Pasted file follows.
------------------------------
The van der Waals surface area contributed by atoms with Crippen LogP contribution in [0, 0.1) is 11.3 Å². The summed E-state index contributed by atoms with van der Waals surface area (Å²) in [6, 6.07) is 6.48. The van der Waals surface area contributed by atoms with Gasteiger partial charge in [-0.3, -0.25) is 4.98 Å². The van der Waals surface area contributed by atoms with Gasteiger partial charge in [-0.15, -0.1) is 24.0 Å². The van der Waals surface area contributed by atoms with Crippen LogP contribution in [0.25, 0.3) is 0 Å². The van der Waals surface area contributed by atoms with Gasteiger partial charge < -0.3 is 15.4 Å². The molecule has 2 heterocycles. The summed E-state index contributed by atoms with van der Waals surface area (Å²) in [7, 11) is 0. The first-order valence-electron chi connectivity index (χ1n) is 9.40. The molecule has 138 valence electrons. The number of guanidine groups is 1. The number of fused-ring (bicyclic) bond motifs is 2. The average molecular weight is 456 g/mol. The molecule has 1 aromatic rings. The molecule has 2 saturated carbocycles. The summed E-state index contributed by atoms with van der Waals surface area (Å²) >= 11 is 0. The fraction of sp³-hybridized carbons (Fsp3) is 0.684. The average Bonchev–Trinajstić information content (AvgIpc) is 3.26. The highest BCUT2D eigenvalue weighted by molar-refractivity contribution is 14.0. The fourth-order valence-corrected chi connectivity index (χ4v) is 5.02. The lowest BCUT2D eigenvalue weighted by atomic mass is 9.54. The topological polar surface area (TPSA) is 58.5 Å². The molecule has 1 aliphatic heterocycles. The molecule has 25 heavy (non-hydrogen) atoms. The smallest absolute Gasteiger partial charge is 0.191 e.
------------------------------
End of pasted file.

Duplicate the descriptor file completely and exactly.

The van der Waals surface area contributed by atoms with Crippen LogP contribution in [0, 0.1) is 11.3 Å². The summed E-state index contributed by atoms with van der Waals surface area (Å²) in [6, 6.07) is 6.48. The van der Waals surface area contributed by atoms with Gasteiger partial charge in [-0.3, -0.25) is 4.98 Å². The van der Waals surface area contributed by atoms with Gasteiger partial charge in [-0.15, -0.1) is 24.0 Å². The van der Waals surface area contributed by atoms with Crippen LogP contribution in [0.25, 0.3) is 0 Å². The van der Waals surface area contributed by atoms with Gasteiger partial charge < -0.3 is 15.4 Å². The molecule has 2 heterocycles. The summed E-state index contributed by atoms with van der Waals surface area (Å²) in [7, 11) is 0. The first-order valence-electron chi connectivity index (χ1n) is 9.40. The molecule has 138 valence electrons. The number of guanidine groups is 1. The number of fused-ring (bicyclic) bond motifs is 2. The average molecular weight is 456 g/mol. The molecule has 1 aromatic rings. The molecule has 2 saturated carbocycles. The summed E-state index contributed by atoms with van der Waals surface area (Å²) >= 11 is 0. The fraction of sp³-hybridized carbons (Fsp3) is 0.684. The average Bonchev–Trinajstić information content (AvgIpc) is 3.26. The highest BCUT2D eigenvalue weighted by molar-refractivity contribution is 14.0. The fourth-order valence-corrected chi connectivity index (χ4v) is 5.02. The lowest BCUT2D eigenvalue weighted by atomic mass is 9.54. The topological polar surface area (TPSA) is 58.5 Å². The molecule has 1 aliphatic heterocycles. The molecule has 25 heavy (non-hydrogen) atoms. The smallest absolute Gasteiger partial charge is 0.191 e.